Yukon builder creates hotel made up of tiny cabins wedged between trees and rocks
Small crew moved everything 'on their shoulders' to build units in elevated forest lot
A Yukon builder is opening what he calls a landscape hotel — a set of small cabins nestled in a wooded area of Whitehorse.
"They're more popular in Europe and the concept is to set the units in the natural landscape," said Laird Herbert, the owner, designer and lead builder of the project, called the Black Spruce Hotel.
"Typically they have huge front windows that let the natural beauty in. That's what we're trying to recreate here."
Units 'perched' on rocks, in the trees
The four rooms are just under 300 square feet each. They include toilets, electricity and even a kitchenette.
The small spaces are a familiar build for Herbert, who has experience building and designing tiny homes.
Herbert describes the cabins as "perched," on rocks and elevated among trees in a wooded area. They are accessible by a boardwalk.
One challenge was figuring out how to connect plumbing without sewer access.
To solve this, Herbert built a utilidor. It's a concept seen in Inuvik, N.W.T., which sees insulated pipes in an above-ground casing.
The hotel is in a wooded and angled lot across from the Yukon Gardens greenhouse in Whitehorse, off South Access Road near the intersection of Robert Service Way and the Klondike Highway.
As the forest does not allow a forklift to pass, all supplies were moved the hard way.
"The site is all rocks and trees so construction is definitely a little more challenging here. Every single thing has been carried in on our shoulders," he said.
The site has laundry facilities as well as a caretaker's residence, an onsite tiny house in which Herbert plans to stay so he can greet guests and deal with any issues or maintenance."
A new hotel in <a href="https://twitter.com/hashtag/Whitehorse?src=hash&ref_src=twsrc%5Etfw">#Whitehorse</a> is built in a natural landscape, “perched” on rocks and around trees.<br><br>Laird Herbert hopes its design will stand out in <a href="https://twitter.com/hashtag/Yukon?src=hash&ref_src=twsrc%5Etfw">#Yukon</a> <a href="https://t.co/fZMRfWHuoM">pic.twitter.com/fZMRfWHuoM</a>—@YukonPhilippe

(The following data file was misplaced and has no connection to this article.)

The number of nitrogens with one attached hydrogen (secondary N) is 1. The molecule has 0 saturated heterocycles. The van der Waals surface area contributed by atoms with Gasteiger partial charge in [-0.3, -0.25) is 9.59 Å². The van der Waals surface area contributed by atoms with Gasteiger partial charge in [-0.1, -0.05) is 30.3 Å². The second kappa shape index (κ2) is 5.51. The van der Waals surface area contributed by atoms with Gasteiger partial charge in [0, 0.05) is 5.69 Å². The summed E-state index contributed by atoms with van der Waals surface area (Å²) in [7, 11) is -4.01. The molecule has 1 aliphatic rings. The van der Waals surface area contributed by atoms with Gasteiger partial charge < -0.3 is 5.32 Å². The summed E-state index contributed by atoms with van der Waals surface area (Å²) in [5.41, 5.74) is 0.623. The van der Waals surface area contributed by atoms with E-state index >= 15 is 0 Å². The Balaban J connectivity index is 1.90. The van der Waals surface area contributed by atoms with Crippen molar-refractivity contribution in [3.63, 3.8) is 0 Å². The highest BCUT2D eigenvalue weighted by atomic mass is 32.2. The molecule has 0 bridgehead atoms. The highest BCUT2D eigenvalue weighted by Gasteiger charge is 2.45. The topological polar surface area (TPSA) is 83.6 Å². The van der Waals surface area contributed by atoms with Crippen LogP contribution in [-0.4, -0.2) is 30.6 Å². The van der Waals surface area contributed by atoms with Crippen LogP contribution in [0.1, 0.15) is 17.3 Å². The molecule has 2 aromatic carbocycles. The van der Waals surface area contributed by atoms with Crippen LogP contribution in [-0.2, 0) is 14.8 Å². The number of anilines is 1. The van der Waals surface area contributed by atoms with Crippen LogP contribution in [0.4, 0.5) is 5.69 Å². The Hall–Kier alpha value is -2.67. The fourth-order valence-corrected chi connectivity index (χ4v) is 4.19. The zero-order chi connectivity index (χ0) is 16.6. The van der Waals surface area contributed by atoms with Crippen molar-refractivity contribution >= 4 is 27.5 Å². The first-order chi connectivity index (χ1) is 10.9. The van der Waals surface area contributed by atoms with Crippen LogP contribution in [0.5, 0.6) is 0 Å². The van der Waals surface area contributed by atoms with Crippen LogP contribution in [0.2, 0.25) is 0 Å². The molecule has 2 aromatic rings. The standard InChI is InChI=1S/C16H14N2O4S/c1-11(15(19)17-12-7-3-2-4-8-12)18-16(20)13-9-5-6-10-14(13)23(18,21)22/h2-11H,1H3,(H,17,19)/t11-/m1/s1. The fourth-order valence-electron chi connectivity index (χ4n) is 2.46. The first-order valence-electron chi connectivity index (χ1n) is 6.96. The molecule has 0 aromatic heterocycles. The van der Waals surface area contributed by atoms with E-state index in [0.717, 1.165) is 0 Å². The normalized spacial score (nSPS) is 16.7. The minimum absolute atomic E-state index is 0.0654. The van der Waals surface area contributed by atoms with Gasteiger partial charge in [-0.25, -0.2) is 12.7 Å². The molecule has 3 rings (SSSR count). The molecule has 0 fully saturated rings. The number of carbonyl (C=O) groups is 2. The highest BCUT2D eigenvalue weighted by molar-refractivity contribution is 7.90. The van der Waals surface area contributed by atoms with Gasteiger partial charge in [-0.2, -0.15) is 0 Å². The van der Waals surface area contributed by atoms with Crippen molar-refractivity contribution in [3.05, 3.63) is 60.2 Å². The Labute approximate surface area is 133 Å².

Opening a hotel amid COVID-19
The timing of this project could be considered unlucky.
Though construction was mostly done before COVID-19 restrictions were enacted in the territory, Herbert now finds himself opening Yukon's newest hotel at a time when air passenger arrivals and border crossings are down by more than 95 per cent.
"COVID-19 kind of sent us in a bit of a spiral. We laid off the crew and just kind of waited to see," he said.
The hotel is funded through an Indigenous-owned Yukon business development group.
Herbert says he tried applying to banks to obtain a mortgage but "the banks wouldn't look at the project because it was so different."
Instead he obtained a loan and development support from däna Näye Ventures.
Due to the pandemic, the lenders have agreed to a deferral on payments.
"That has saved it in a lot of ways," Herbert said.
"If I had to make payments right away, I probably wouldn't have made it."
With the Yukon-BC bubble allowing some travel, the Black Spruce Hotel is now set to open for mid-October.
"I think now we're just going to go for it, take a chance and see what happens with bookings," Herbert said.